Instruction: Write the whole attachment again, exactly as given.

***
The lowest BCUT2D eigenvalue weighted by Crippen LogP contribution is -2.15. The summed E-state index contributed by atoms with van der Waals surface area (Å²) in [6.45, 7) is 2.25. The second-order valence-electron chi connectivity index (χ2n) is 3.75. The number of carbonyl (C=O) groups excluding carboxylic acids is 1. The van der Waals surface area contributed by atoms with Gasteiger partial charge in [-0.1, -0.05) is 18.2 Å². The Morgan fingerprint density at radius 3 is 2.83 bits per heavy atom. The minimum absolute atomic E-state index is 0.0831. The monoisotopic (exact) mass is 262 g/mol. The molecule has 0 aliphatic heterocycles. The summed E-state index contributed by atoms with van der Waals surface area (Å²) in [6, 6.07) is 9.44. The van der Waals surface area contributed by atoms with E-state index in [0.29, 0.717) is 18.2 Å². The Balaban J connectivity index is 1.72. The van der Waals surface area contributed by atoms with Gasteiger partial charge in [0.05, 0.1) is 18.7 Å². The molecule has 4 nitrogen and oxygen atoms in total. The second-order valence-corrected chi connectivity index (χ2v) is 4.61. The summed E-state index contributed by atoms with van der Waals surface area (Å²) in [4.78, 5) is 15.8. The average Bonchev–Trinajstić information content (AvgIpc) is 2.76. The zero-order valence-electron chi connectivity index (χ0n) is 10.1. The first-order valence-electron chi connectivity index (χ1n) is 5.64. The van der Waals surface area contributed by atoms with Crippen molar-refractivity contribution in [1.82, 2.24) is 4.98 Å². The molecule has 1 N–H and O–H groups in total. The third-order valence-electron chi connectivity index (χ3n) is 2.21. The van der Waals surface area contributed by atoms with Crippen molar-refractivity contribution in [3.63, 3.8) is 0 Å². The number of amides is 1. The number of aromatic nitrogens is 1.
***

The lowest BCUT2D eigenvalue weighted by Crippen LogP contribution is -2.15. The summed E-state index contributed by atoms with van der Waals surface area (Å²) in [6.45, 7) is 2.25. The second-order valence-electron chi connectivity index (χ2n) is 3.75. The number of carbonyl (C=O) groups excluding carboxylic acids is 1. The van der Waals surface area contributed by atoms with Gasteiger partial charge in [-0.1, -0.05) is 18.2 Å². The Morgan fingerprint density at radius 3 is 2.83 bits per heavy atom. The minimum absolute atomic E-state index is 0.0831. The monoisotopic (exact) mass is 262 g/mol. The molecule has 0 aliphatic heterocycles. The summed E-state index contributed by atoms with van der Waals surface area (Å²) in [6, 6.07) is 9.44. The van der Waals surface area contributed by atoms with E-state index in [0.29, 0.717) is 18.2 Å². The Balaban J connectivity index is 1.72. The van der Waals surface area contributed by atoms with Gasteiger partial charge in [0.05, 0.1) is 18.7 Å². The molecule has 4 nitrogen and oxygen atoms in total. The second-order valence-corrected chi connectivity index (χ2v) is 4.61. The summed E-state index contributed by atoms with van der Waals surface area (Å²) in [4.78, 5) is 15.8. The average Bonchev–Trinajstić information content (AvgIpc) is 2.76. The zero-order valence-electron chi connectivity index (χ0n) is 10.1. The first-order valence-electron chi connectivity index (χ1n) is 5.64. The van der Waals surface area contributed by atoms with Crippen molar-refractivity contribution in [1.82, 2.24) is 4.98 Å². The molecule has 1 N–H and O–H groups in total. The third-order valence-electron chi connectivity index (χ3n) is 2.21. The van der Waals surface area contributed by atoms with Crippen molar-refractivity contribution in [3.63, 3.8) is 0 Å². The number of amides is 1. The number of aromatic nitrogens is 1.